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How to "unravel the logic behind who succeeds and who doesn't"

  • Jan 6, 2009
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+5
In reviews of Malcolm Gladwell's previous books, The Tipping Point and Blink, I express an opinion that Gladwell offers an insight that others have previously expressed and then requires 300+ pages to discuss it. His key points in both books could have been made in an article. Gladwell's "tipping point"(2002), for example, is essentially the same as Michael Kami's "trigger point" (1988) and Andrew Gove "inflection point" (1996). (Gladwell does acknowledge the importance of an article, "Broken Windows," co-authored by James Wilson and George Kelling for The Atlantic Monthly in 1982). When I began to read Outliers, therefore, I feared that Gladwell would once again offer a thoughtful but verbose examination of a by-now familiar insight: success requires more than extraordinary talent.

That said, Outliers is (in my opinion) his most significant and most valuable book thus far. As the Epilogue clearly indicates, this is also his most personal book. In it, Gladwell demonstrates superior storyteller skills as he discusses several quite different situations that demonstrate that "the values of the world we inhabit and the people we surround ourselves with have a profound effect on who we are...[Those who succeed] owe something to parentage and patronage. [They] may look like they did all by themselves. But in fact they are invariably the beneficiaries of hidden advantages and extraordinary opportunities and cultural legacies that allow them to learn and work hard and make sense of the world in ways others cannot...It's not enough to ask what successful people are like, in other words. It is only by asking where they are [begin italics] from [end italics] that we can unravel the logic behind who succeeds and who doesn't."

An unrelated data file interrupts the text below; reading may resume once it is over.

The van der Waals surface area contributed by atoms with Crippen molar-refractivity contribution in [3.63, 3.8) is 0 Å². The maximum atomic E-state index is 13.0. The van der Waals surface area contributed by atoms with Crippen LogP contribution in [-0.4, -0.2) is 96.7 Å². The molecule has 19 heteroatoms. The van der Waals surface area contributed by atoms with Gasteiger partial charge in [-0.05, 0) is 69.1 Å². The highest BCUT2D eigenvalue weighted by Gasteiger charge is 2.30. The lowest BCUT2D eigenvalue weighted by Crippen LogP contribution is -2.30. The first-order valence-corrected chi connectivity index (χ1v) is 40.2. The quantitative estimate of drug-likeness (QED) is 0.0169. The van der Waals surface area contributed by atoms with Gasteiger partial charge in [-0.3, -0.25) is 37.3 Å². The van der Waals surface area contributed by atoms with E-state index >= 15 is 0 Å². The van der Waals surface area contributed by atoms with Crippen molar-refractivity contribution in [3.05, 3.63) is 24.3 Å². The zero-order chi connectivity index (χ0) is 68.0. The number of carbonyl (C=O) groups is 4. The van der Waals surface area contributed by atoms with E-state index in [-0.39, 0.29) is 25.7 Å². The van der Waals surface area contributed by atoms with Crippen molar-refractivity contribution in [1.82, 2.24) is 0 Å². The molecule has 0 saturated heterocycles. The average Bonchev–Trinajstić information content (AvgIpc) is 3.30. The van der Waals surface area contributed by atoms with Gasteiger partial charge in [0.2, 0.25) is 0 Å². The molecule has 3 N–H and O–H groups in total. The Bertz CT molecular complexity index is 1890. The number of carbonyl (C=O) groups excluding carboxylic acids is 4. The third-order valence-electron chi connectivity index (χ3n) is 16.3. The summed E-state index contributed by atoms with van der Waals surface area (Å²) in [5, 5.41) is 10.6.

Gladwell provides many different versions of "the story of success" involving those who demonstrate what sociologists call "accumulative advantage." For example, in any youth sports competition (especially hockey) that groups players according to the calendar year of birth, those who are born in January, February, or March are more likely to be bigger, better coordinated, and more talented because of "the phenomenon of relative age." They will play more often, receive more individual attention, and be selected to play on better teams because they were born closest to the cut-off date. Their success follows a predictable course. "Outliers are those who have been given opportunities - and who have had the strength and presence of mind to seize them." Clearly, Gladwell agrees with Geoff Colvin that "talent is overrated." As does Colvin, he cites The 10,000-Hour Rule and suggests that "once a musician has enough ability to get into a top music school, the thing that distinguishes one performer from another is how hard he or she works. That's it. And what's more, the people at the top don't work just harder or even much harder than everyone else. They work much, [begin italics] much [end italics] harder."